Finally, I cleaned up.
On Saturday, I resolved to clean up my house and life–maybe it was a lot to bite off on a weekend, but unsurprisingly, I didn’t quite accomplish my goal…
My room (and innards) looked and felt like this by Saturday night.
I lived in the squalor for a few days, then last night, alone in the house, I cleaned. As darkness fell and I finished my work, it hit me as I padded through my near-dark home (when you’re in the throes of cleaning, you hardly remember to turn lights on, and darkness is coming a lot earlier these days): I don’t want anyone to witness my cleaning-up.
Duke Girl rears her head again: always put together, always finished, always completed–never in process. Either I’m 100% a mess, or I’m 100% cleaned up. If everything’s a mess, it’s at least all-the-way-messed-up; there’s a comfort and pride in being as bad as something can get–at least it can’t get any worse! Being in the middle of something, the vulnerability of halfway done, is too tenuous, too unsteady to put up with myself, let alone someone–even my dear husband–witness. As I turned this thought over in my head (putting away the last of the errant nails, napkins, and rubber bands), I realized that all my biggest house/environment changes happen when I’m alone at home–usually when my husband is away on a trip. I know I won’t be interrupted, nothing will abort or prematurely present my efforts.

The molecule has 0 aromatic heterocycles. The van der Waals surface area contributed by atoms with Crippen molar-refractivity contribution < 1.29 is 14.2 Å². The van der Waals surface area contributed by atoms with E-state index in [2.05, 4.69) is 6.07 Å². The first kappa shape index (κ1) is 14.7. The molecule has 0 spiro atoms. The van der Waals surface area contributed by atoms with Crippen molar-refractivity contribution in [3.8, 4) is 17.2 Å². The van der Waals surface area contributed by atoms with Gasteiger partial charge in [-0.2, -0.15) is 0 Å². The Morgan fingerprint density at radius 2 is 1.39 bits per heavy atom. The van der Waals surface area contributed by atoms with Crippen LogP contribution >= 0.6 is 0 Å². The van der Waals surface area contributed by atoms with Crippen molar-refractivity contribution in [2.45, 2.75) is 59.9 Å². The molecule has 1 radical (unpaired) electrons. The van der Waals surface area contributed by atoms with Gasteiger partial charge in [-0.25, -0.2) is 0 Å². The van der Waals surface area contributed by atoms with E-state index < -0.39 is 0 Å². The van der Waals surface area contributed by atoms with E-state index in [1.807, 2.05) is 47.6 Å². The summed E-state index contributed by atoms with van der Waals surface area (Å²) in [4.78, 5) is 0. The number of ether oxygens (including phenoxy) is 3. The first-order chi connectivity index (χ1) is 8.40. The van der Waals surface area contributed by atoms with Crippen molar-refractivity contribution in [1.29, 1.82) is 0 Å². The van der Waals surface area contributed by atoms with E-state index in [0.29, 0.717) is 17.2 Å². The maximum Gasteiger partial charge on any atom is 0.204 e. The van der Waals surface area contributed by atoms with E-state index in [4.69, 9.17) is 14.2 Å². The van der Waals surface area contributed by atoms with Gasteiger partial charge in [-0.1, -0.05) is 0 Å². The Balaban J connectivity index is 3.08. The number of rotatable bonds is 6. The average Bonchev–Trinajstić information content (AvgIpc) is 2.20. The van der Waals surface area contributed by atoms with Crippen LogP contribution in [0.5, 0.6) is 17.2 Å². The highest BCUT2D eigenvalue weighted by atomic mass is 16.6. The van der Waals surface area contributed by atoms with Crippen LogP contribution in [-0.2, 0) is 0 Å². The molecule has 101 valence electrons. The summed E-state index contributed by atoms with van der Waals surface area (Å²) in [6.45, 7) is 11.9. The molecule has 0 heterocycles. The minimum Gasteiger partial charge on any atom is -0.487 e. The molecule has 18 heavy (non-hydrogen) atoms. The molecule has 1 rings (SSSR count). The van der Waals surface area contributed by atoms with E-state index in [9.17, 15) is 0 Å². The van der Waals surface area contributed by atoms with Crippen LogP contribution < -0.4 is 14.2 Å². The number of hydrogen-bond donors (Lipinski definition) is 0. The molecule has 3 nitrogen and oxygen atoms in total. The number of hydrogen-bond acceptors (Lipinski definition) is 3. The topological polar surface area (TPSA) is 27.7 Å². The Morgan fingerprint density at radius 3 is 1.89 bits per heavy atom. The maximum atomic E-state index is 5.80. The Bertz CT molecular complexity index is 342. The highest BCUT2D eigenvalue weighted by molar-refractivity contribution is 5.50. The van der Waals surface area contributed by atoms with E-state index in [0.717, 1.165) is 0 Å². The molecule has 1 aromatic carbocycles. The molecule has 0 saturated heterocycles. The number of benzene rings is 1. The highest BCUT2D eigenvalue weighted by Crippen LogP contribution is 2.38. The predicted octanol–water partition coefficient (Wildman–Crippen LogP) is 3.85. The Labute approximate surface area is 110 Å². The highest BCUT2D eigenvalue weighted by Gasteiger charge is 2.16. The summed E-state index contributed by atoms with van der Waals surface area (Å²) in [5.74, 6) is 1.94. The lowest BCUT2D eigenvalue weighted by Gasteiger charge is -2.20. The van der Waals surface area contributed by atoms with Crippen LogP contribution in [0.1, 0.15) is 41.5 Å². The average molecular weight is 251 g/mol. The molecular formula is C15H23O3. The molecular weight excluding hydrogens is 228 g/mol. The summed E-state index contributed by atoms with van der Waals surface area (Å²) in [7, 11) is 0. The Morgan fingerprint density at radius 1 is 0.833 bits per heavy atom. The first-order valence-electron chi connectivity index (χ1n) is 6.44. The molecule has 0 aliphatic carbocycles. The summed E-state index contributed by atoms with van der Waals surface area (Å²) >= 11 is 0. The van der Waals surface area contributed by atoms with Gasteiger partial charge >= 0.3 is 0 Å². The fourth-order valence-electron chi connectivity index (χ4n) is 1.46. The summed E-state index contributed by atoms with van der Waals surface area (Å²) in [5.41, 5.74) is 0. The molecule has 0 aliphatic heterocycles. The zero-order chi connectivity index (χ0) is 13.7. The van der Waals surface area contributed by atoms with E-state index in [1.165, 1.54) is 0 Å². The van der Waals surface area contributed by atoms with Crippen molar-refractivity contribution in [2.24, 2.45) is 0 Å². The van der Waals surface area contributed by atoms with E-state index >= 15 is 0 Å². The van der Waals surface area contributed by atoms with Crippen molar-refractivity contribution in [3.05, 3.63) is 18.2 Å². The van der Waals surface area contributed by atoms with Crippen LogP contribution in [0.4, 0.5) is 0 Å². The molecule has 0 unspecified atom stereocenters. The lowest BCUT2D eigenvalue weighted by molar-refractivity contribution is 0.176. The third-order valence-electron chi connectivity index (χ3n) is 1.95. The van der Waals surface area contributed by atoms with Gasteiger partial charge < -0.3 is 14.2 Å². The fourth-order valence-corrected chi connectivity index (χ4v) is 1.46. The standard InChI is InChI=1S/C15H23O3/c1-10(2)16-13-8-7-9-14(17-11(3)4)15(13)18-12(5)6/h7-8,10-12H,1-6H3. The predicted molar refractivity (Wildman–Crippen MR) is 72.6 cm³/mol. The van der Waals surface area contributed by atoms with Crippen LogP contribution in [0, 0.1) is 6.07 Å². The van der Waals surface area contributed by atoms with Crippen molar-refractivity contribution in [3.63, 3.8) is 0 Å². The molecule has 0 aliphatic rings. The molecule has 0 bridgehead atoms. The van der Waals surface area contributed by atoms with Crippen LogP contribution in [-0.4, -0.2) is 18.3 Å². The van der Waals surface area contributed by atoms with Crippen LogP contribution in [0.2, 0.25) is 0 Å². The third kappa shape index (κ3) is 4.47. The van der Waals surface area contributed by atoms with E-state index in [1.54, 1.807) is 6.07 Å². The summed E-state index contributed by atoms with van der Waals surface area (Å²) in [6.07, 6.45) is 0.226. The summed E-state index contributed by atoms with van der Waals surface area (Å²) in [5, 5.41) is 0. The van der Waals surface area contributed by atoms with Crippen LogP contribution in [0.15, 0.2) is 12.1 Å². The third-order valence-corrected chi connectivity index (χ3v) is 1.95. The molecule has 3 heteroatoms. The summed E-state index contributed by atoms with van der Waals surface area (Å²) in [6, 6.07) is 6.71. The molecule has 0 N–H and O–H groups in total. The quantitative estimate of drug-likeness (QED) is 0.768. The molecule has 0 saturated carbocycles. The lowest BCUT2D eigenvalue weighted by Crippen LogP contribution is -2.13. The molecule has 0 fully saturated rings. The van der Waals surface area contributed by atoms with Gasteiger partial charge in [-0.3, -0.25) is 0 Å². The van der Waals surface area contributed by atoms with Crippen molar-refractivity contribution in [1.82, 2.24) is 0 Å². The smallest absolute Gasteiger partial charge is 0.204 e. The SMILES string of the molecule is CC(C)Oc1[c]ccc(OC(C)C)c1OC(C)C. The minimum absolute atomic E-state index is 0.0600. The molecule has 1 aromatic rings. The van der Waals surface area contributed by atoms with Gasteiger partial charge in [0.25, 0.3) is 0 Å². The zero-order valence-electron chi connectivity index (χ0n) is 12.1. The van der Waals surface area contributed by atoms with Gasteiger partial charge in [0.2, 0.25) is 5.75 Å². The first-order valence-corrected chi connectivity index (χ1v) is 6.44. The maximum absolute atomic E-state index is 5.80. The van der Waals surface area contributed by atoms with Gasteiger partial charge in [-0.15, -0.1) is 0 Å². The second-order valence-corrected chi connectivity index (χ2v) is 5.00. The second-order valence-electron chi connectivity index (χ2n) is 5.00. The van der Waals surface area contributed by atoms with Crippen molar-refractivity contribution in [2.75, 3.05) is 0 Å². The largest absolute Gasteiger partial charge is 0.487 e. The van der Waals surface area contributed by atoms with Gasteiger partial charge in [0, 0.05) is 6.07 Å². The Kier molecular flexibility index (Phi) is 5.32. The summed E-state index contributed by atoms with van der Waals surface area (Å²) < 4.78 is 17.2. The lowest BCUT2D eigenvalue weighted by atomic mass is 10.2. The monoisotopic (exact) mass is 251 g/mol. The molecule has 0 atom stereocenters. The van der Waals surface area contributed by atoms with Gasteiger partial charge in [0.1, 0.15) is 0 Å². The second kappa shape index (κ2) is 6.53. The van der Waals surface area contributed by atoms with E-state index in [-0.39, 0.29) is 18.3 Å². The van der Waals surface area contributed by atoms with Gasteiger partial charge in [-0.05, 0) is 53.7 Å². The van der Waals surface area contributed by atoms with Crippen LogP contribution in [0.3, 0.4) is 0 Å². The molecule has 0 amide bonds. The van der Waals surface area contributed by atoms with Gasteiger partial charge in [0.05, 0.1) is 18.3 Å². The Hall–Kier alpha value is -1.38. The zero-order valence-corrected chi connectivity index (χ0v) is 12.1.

The theory took shape in my head, situations from my life affirming the truth that being in the middle of something was the absolute Worst Thing Ever to be caught doing. Here’s the thing: we’re all works in progress, all the time. None of us is ever finished–in one way. That’s the way we’re most usually attuned to–the never-quite-done, never-100%-put-together way.
Here’s the Good News!
…there’s another way to look at life, and it’s that all the Really Important Work is already done. It was done before we even came around. It was done before we got started. Because God already loves us and already sent Jesus to die for us and already overcame death and the grave! What a relief. If we will only (here’s the catch) find our identity in Jesus, put our stake in his foundation, then we don’t have to worry about falling open or being caught vulnerable, because Jesus is doing all the hard work for us.